• Drug companies operate in a precarious world in which perception dictates realityOf course, issues of risk are not unique to pharmaceutical Very few CEOs (7 percent) view GRC as related solely tocompanies. The 2005 Global CEO Survey from laws and regulations, and a majority (54 percent) considerPricewaterhouseCoopers focuses on governance, risk GRC to be an integrated set of concepts and practices.management, and compliance, (“GRC”) a subject of interest to Yet, only 25 percent state that they are managing GRCCEOs across the world, and of particular importance to effectively, a concern for those in highly regulatedpharmaceutical companies. More than simply a response to industries, such as pharmaceuticals.burgeoning laws and regulations, GRC is being embraced by the While a majority of CEOs are very confident that theirglobal business community as a means to enhance reputation, organizations can respond to GRC matters related tobrand, impact stakeholders, and drive growth. domestic laws and regulations (68 percent) and to internalPwC surveyed more than 1,300 CEOs to probe their attitudes policies and procedures in domestic business units (57about GRC, to gauge their progress, and to determine their percent), only 26 percent are very confident that theirperceptions of GRC benefits. We discovered that CEOs organizations can respond to similar matters related torecognize the significance of GRC and of both the difficulties it foreign laws and regulations and only 24 percent to mattersentails and the benefits it can potentially provide, particularly at a related to internal policies and procedures in foreigntime when these global leaders are exhibiting as much caution business units.as optimism in their thinking and actions. Despite changing The CEOs indicate that, in various stages of development,economic and social conditions, bold ambitions among the eight significant elements of effective GRC, as furtherworld’s business leaders persist. Realizing those ambitions outlined in the CEO survey, are in place at theirrequires careful choices. As the CEO survey report strongly organizations. However, when asked about fullsuggests, effective GRC can provide the context within which development of these elements, responses ranged from asuch choices can be better assessed and executed. high of only 53 percent to a low of 22 percent.We believe that the survey results are especially relevant to the The majority of CEOs surveyed recognize that governance,pharmaceutical industry’s effort to renew the trust of their risk management, and compliance have a positive effect onstakeholders, and invite you to read a copy of this report. For enhancing reputation and brand. Fifty-eight percent of theexample, the survey reported: CEOs indicate that GRC expenditures are primarily an investment. These executives believe that GRC is a valuePricewaterhouseCoopers 7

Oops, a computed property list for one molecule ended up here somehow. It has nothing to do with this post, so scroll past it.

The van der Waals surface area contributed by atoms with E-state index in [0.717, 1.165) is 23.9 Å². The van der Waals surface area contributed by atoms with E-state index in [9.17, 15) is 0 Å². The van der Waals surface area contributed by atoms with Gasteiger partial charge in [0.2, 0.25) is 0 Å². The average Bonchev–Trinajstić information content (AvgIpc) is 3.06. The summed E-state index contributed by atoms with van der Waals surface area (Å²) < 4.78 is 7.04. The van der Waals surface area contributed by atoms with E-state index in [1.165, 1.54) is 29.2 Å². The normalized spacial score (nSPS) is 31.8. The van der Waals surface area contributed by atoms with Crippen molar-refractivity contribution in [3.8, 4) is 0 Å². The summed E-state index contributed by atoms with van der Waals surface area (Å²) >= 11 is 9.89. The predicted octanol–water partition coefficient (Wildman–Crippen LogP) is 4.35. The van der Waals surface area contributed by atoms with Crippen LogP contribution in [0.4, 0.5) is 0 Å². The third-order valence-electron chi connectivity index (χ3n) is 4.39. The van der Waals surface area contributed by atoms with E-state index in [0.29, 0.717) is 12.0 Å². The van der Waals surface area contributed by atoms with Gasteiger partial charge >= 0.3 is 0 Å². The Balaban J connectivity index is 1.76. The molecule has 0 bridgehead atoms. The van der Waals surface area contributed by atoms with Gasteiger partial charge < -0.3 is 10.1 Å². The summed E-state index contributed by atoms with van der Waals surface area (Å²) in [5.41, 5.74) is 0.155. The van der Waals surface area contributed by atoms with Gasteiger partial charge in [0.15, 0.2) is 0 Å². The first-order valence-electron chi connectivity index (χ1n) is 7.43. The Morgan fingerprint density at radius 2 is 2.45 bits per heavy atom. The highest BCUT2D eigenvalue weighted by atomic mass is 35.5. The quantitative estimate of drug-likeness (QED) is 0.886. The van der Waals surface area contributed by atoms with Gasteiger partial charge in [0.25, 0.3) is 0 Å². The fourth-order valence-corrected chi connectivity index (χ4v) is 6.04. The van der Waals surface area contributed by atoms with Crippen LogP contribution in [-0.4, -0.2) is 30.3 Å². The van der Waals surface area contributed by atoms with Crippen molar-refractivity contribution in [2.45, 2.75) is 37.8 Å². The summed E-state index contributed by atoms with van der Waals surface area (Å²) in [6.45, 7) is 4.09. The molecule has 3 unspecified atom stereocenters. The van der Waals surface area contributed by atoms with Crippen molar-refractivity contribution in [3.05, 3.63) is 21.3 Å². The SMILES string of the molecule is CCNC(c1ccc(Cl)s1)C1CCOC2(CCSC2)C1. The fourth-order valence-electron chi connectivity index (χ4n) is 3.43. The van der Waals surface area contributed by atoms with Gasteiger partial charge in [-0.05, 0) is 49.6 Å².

• The integrated model should effectively coordinate the organization’s people with process and technology capabilities so that an integrity driven performance strategy is embedded in the fabric of the organization and linked to individual reward and sustainable shareholder value driver and a source of competitive advantage. However, Linking Enterprise Risks and Business only 17 percent of CEOs surveyed said that they can very Objectives accurately measure GRC costs. As drug companies have grown in size, so too have the sizeTo address the identified risks to its business model, we believe and complexity of their operations. Given the intricacies ofthat pharmaceutical companies must re-engineer a performance today’s pharmaceutical operating processes, drug companies,model that integrates business integrity, ethics and values as like many other large and complex organizations, have difficultydrivers of success, while also positioning governance, risk and recognizing risks from both internal and external sources, andcompliance accordingly. The integrated model should effectively consequently struggle to effectively manage such risks.coordinate the organization’s people with process and Furthermore, managing risk is more difficult as antechnology capabilities so that an integrity driven performance organization’s size increases. In the wake of growth, whetherstrategy is embedded in the fabric of the organization and linked internally or through mergers and acquisitions, pharmaceuticalto individual reward and sustainable shareholder value. In this companies must first learn to define and understand risk, andarticle, we will seek to build on the identified expectation gaps to then to manage risk from a broader strategic enterprise view.define a best-practices approach to governance, risk and A multi-faceted approach to break down risk management siloscompliance issues customized to the needs of pharmaceutical and connect all related compliance obligations, while alsocompanies and their stakeholders. We will also seek to define aligning external and internal risks with regulatorythe elements of a strategy around integrity-driven performance requirements, stakeholder expectations, and businessfor the pharmaceutical industry. Our ideas will focus on processes will assist pharmaceutical companies in integratingapproaches that adapt existing governance, risk, and a culture of integrity-driven performance while also providing acompliance activities to incorporate a vision that appropriately framework for monitoring performance. Had risk managementconsiders the needs of all relevant stakeholders and supports tactics been in place in the past, we propose that the industrycompliance with both the letter and spirit of relevant laws and would not be situated in the defensive position in which it findsregulations. The rewards of implementing such a strategy will itself today, as it would have identified and reacted to problemsalso have a direct impact by improving reputation, efficiencies, earlier in the cycle and thus avoided many of the issues ignitingand stakeholder satisfaction. recent attention.8 PricewaterhouseCoopers